ZFIN ID: ZDB-PUB-060531-7
Hypoxia induces a complex response of globin expression in zebrafish (Danio rerio)
Roesner, A., Hankeln, T., and Burmester, T.
Date: 2006
Source: The Journal of experimental biology   209(11): 2129-2137 (Journal)
Registered Authors:
Keywords: cytoglobin, hemoglobin, myoglobin, neuroglobin, oxygen, zebrafish, Danio rerio
MeSH Terms:
  • Animals
  • Brain/metabolism
  • Eye/metabolism
  • Gene Expression Regulation*
  • Globins/genetics*
  • Globins/metabolism*
  • Hypoxia/genetics*
  • RNA, Messenger/metabolism
  • Zebrafish/genetics*
  • Zebrafish/metabolism*
PubMed: 16709914 Full text @ J. Exp. Biol.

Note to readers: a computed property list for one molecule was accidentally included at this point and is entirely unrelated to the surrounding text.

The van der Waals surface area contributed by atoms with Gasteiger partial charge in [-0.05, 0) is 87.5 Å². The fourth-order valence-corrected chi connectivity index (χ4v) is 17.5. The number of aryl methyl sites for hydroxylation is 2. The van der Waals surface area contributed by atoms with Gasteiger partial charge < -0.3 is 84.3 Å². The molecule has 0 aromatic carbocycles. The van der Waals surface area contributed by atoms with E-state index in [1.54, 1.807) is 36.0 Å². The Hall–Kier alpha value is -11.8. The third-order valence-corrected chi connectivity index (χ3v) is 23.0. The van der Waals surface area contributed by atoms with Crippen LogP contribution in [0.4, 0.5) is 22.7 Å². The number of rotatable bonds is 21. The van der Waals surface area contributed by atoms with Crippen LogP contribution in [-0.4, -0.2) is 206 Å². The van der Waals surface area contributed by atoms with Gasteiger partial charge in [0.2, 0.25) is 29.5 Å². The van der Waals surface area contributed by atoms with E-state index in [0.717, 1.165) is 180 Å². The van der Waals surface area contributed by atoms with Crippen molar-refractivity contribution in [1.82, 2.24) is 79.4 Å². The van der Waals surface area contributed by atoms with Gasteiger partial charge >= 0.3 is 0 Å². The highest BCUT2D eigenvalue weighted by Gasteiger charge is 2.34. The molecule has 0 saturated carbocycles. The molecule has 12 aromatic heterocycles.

Unlike most mammals, many fish species live and survive in environments with low or changing levels of oxygen. Respiratory proteins like hemoglobin or myoglobin bind or store oxygen, thus enhancing its availability to the respiratory chain in the mitochondria. Here we investigate by means of quantitative real-time PCR the changes of hemoglobin, myoglobin, neuroglobin, cytoglobin and globin X mRNA in zebrafish (Danio rerio) exposed to mild (P(O)2= approximately 8.6 kPa) or severe (P(O)2= approximately 4.1 kPa) hypoxia. Neuroglobin and myoglobin protein levels were investigated by western blotting. Whereas mild hypoxia caused only minor changes of mRNA levels, strong hypoxia enhanced mRNA levels of the control genes (lactate dehydrogenase A and phosphoglycerate kinase 1). Surprisingly, levels of hemoglobin alpha and beta mRNA were significantly reduced under severe hypoxia. Myoglobin mRNA and protein in heart mildly increased, in line with its proposed oxygen supply function. Likewise, neuroglobin mRNA and protein significantly increased in brain (up to 5.7-fold at the protein level), but not in eye. This observation, firstly, suggests physiological differences of zebrafish eye and brain under hypoxia, and secondly, indicates an important role of neuroglobin in oxidative metabolism, probably oxygen supply within neurons. There was little change in the expression of the two cytoglobin genes. Globin X mRNA significantly decreased under hypoxia, pointing to a functional linkage to oxygen-dependent metabolism.